Bay leaves are an important seasoning in many cuisines. The sturdy leaves of the bay plants (there are several types) are usually used in long-cooked dishes, such as soups, stews and braises, so the strong, distinctive aroma and pungent taste can perfume the other ingredients. Bay is used sparingly, though, because its slight bitterness and medicinal taste can overwhelm; usually, one or two leaves will suffice. The bay leaf is tough - it doesn't soften, even when cooked for a long time, and so it's discarded after use. It's difficult to find fresh bay except in places where the plants are cultivated, and therefore the leaves are usually sold after being dried. When buying dried leaves, look for a pale green colour and reject those that are brown, which indicates they're old.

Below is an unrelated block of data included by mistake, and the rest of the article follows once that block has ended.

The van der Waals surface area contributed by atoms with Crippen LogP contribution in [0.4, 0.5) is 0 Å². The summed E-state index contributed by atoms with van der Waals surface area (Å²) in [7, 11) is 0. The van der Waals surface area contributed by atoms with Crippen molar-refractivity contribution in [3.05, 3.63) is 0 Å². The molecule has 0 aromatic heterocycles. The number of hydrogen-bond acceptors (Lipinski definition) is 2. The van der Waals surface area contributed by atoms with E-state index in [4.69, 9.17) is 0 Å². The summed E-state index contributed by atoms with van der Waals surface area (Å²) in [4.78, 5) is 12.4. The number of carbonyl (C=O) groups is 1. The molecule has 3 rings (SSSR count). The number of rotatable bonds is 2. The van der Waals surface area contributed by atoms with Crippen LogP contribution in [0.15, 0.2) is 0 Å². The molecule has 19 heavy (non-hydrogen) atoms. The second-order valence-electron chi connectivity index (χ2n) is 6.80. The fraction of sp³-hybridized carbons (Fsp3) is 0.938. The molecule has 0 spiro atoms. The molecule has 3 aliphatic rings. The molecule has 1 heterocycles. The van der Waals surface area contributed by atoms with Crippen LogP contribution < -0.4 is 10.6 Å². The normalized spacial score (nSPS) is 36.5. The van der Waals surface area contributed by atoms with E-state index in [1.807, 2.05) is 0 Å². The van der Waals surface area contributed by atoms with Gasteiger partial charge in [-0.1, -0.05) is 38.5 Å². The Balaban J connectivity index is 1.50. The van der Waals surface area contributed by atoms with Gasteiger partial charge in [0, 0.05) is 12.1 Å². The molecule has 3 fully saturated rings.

Bay is also known as laurel. Wreaths of laurel leaves were used to crown winning athletes at the ancient Olympic Games in Greece.

Bay leaf essential oil is believed to be calming and good for the digestion, and is used to alleviate muscle pains, headaches and symptoms of cold.